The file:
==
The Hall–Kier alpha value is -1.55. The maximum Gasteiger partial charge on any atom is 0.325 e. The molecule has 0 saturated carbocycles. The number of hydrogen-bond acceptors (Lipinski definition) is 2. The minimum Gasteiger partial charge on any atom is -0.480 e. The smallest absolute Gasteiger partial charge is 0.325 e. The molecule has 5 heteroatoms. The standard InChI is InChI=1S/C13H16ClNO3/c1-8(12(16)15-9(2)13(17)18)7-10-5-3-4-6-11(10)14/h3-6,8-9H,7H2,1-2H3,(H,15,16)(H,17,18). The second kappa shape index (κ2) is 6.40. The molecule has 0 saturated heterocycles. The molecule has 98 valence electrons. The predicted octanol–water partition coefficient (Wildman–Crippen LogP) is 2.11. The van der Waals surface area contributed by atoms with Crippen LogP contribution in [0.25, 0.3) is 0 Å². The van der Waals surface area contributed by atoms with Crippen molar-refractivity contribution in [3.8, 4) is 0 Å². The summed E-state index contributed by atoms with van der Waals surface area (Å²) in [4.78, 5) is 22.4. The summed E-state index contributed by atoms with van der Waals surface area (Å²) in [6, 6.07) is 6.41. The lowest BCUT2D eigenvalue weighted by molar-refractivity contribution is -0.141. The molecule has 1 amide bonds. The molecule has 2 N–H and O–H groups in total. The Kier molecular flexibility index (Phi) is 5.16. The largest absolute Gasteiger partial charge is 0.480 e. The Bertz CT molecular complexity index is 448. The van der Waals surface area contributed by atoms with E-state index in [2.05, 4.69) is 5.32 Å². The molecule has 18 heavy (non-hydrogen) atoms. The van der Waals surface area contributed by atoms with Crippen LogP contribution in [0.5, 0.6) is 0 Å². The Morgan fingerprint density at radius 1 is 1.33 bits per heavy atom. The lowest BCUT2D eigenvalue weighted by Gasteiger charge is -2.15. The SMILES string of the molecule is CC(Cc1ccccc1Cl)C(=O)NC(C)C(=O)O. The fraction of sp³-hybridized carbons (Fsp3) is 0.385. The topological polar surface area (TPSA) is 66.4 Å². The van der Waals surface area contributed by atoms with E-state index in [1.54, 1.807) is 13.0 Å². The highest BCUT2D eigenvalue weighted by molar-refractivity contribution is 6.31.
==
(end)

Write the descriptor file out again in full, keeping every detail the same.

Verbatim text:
The Hall–Kier alpha value is -1.55. The maximum Gasteiger partial charge on any atom is 0.325 e. The molecule has 0 saturated carbocycles. The number of hydrogen-bond acceptors (Lipinski definition) is 2. The minimum Gasteiger partial charge on any atom is -0.480 e. The smallest absolute Gasteiger partial charge is 0.325 e. The molecule has 5 heteroatoms. The standard InChI is InChI=1S/C13H16ClNO3/c1-8(12(16)15-9(2)13(17)18)7-10-5-3-4-6-11(10)14/h3-6,8-9H,7H2,1-2H3,(H,15,16)(H,17,18). The second kappa shape index (κ2) is 6.40. The molecule has 0 saturated heterocycles. The molecule has 98 valence electrons. The predicted octanol–water partition coefficient (Wildman–Crippen LogP) is 2.11. The van der Waals surface area contributed by atoms with Crippen LogP contribution in [0.25, 0.3) is 0 Å². The van der Waals surface area contributed by atoms with Crippen molar-refractivity contribution in [3.8, 4) is 0 Å². The summed E-state index contributed by atoms with van der Waals surface area (Å²) in [4.78, 5) is 22.4. The summed E-state index contributed by atoms with van der Waals surface area (Å²) in [6, 6.07) is 6.41. The lowest BCUT2D eigenvalue weighted by molar-refractivity contribution is -0.141. The molecule has 1 amide bonds. The molecule has 2 N–H and O–H groups in total. The Kier molecular flexibility index (Phi) is 5.16. The largest absolute Gasteiger partial charge is 0.480 e. The Bertz CT molecular complexity index is 448. The van der Waals surface area contributed by atoms with E-state index in [2.05, 4.69) is 5.32 Å². The molecule has 18 heavy (non-hydrogen) atoms. The van der Waals surface area contributed by atoms with Crippen LogP contribution in [0.5, 0.6) is 0 Å². The Morgan fingerprint density at radius 1 is 1.33 bits per heavy atom. The lowest BCUT2D eigenvalue weighted by Gasteiger charge is -2.15. The SMILES string of the molecule is CC(Cc1ccccc1Cl)C(=O)NC(C)C(=O)O. The fraction of sp³-hybridized carbons (Fsp3) is 0.385. The topological polar surface area (TPSA) is 66.4 Å². The van der Waals surface area contributed by atoms with E-state index in [1.54, 1.807) is 13.0 Å². The highest BCUT2D eigenvalue weighted by molar-refractivity contribution is 6.31.